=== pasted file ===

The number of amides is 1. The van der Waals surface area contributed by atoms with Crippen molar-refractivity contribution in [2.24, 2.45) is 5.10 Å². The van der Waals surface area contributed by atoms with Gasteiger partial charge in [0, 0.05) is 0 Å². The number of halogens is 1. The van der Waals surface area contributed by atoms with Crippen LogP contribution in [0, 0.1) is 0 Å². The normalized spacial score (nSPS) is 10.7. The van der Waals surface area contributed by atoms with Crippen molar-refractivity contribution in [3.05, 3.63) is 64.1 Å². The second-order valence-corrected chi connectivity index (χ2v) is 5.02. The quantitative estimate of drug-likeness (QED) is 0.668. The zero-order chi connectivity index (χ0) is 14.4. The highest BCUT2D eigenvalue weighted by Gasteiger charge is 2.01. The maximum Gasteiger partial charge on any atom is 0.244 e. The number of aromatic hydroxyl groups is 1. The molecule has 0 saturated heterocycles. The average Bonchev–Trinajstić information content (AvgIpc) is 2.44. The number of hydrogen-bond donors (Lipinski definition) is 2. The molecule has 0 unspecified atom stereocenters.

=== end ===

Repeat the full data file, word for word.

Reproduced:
The number of amides is 1. The van der Waals surface area contributed by atoms with Crippen molar-refractivity contribution in [2.24, 2.45) is 5.10 Å². The van der Waals surface area contributed by atoms with Gasteiger partial charge in [0, 0.05) is 0 Å². The number of halogens is 1. The van der Waals surface area contributed by atoms with Crippen LogP contribution in [0, 0.1) is 0 Å². The normalized spacial score (nSPS) is 10.7. The van der Waals surface area contributed by atoms with Crippen molar-refractivity contribution in [3.05, 3.63) is 64.1 Å². The second-order valence-corrected chi connectivity index (χ2v) is 5.02. The quantitative estimate of drug-likeness (QED) is 0.668. The zero-order chi connectivity index (χ0) is 14.4. The highest BCUT2D eigenvalue weighted by Gasteiger charge is 2.01. The maximum Gasteiger partial charge on any atom is 0.244 e. The number of aromatic hydroxyl groups is 1. The molecule has 0 saturated heterocycles. The average Bonchev–Trinajstić information content (AvgIpc) is 2.44. The number of hydrogen-bond donors (Lipinski definition) is 2. The molecule has 0 unspecified atom stereocenters.